“I mean, that’s just part of racing,” he said. “It’s the same way at Daytona and Talladega. This package keeps everybody together, but you’ve just got to work a little harder for it.

“It puts on a better fan show for the fans. When there’s more passing and swapping for the lead and everyone fighting, it’s better to watch. I think it was good.”

And if you’re looking for a hint from NASCAR whether a similar package might be used in future races, Steve O’Donnell certainly gave all indications the sanctioning body viewed Saturday’s experiment with a smile.

“I think it passed the eye test,” he told reporters. “Some races, you’re going 200 (mph). Some, you’re down in the 100s on a road course. What at the end of the day matters is how many lead changes did we have and was it competitive throughout. And we thought it was today.”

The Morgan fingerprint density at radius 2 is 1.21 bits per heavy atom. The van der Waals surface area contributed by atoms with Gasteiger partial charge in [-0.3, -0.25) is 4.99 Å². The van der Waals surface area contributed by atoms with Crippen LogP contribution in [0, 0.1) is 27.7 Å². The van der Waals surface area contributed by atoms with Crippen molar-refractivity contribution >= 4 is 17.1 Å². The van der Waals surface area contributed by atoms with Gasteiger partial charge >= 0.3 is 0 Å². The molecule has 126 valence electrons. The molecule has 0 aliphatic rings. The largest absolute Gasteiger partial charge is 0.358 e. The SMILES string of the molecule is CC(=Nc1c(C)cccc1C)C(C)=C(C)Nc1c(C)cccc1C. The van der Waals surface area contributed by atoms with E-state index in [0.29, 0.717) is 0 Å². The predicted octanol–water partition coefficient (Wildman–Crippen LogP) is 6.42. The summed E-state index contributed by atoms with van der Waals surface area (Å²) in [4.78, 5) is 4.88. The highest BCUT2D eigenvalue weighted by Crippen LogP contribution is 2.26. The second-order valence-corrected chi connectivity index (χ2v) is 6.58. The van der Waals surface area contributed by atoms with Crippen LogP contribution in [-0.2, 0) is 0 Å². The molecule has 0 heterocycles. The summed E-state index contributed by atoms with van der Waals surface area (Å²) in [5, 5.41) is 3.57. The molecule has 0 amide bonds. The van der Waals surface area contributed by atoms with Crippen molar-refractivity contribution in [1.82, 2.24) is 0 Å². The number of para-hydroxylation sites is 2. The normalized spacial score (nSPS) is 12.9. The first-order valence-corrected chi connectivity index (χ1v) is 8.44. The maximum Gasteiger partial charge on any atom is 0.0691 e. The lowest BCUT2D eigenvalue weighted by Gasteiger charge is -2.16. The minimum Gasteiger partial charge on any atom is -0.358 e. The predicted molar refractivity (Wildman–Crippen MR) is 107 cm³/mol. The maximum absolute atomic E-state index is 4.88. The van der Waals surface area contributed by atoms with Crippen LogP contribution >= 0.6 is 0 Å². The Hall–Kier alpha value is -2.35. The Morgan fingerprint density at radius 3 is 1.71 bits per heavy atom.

8 Replies to “Successful Xfinity Series race at Indy provides glimpse of the future”

  1. I usually hold my tongue about Kyle Busch, but come on, man. Didn’t he say yesterday that the NXS package wouldn’t make a difference? Then he loses and he whines about the difference it made? The guy is truly an insane driving talent. 38 Cup wins. He needs to get over this Xfinity Series fetish and focus on burnishing his Cup legacy, especially after his 2015 injury. He’s lucky he came back at all. You didn’t see Gordon and Johnson playing in the kiddie pool on Saturdays after they got hot in Cup. Focus on Sunday, give the young guys a chance to shine and, most importantly, stop whining like a damn baby.

    1. Spot on. Given the various problems he’s had on Sunday pherhaps he should concentrate solely on that.